Image By: Natalia Anyukhina, Shutterstock

Use the Right Tools

A damp piece of soft microfiber cloth is the best tool for getting rid of dust particles in your house, except for the floors. Dry clothes can do the work but will shake the dust particles loose and settle on neighboring surfaces. A damp one will clamp most of the particles and will not lose them until you wash the cloth in water.

A spray bottle filled with warm water and detergent should help further clean the surfaces, fan blades, countertops, and appliances. A soft microfiber cloth is better than a rough cloth for dusting because it doesn’t leave scratches on the surfaces of your appliances and countertops.

Vacuum the Floors

The best way to get rid of dust particles from floor surfaces is to use a duster before vacuuming. Make sure the vacuum cleaner you use comes with HEPA filters because the filters can easily pick up pet fur and tiny dust particles from the floor. They are also equipped with carbon filters with antimicrobial properties that help kill disease-causing pathogens and bacteria.

You can vacuum different types of flooring, including vinyl and tile, among others except for hardwood floors. Hardwood floors should only be dusted with vacuum cleaners equipped with double filter cloths. Normal vacuum cleaners will damage the finishing on hardwood floors.

Clean Your Equipment Regularly

Ensure that you regularly clean your microfiber cloth in warm water every time you dust your house. You should also empty the vacuum cleaner’s waste container and clean the filters after dusting.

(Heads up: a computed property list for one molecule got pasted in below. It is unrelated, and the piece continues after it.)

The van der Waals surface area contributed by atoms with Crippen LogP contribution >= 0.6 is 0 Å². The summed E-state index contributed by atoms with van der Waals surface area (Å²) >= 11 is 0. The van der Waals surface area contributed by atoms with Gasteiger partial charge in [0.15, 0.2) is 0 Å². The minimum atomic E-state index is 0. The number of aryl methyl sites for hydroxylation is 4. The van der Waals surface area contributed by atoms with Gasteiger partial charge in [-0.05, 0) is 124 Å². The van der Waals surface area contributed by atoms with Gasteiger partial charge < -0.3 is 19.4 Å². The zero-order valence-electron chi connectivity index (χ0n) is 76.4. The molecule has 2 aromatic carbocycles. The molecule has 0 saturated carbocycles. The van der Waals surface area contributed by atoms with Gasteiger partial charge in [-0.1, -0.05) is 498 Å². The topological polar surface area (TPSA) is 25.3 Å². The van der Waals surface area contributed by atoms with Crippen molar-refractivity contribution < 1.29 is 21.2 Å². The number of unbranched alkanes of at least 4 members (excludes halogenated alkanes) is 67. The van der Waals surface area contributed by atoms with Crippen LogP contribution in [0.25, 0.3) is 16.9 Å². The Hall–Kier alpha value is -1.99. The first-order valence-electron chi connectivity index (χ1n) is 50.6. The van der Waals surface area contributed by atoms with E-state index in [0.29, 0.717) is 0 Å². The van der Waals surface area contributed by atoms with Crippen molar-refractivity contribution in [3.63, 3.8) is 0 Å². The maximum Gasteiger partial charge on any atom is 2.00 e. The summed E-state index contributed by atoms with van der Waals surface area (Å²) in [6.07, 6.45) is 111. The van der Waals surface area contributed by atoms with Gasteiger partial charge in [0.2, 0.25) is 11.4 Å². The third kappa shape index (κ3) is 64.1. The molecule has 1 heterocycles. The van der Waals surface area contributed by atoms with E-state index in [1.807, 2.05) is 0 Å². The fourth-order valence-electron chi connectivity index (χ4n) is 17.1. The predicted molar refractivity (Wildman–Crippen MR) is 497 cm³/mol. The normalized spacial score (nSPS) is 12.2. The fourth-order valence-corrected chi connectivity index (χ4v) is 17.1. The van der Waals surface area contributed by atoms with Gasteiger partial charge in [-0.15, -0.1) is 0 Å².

house divider


Dirty surfaces and appliances in a home can be an eye-sore. They not only create an unsightly image, but when dirt accumulates on moist surfaces like kitchen sinks and window sills, they can promote mold growth. This can have adverse health effects on you and your loved ones.

Not only that, but dirt particles can also settle on your appliance and damage them, thus incurring a lot of unnecessary expenses in maintenance and repair costs. Therefore, it is best to dust your house as regularly as possible to avoid such issues.

Experts recommend that you dust your house once every week for household items used every day. For rarely used rooms, dust at least twice a month. Hard-to-reach areas like ceilings and attic require cleaning once every year, preferably in spring. Just make sure you use high-quality tools which you clean after use, make a cleaning plan, and open the windows while dusting to keep your house a dust-free zone.

Featured Image Credit: cottonbro studio, Pexels


Related posts

OUR categories

Project ideas

Hand & power tools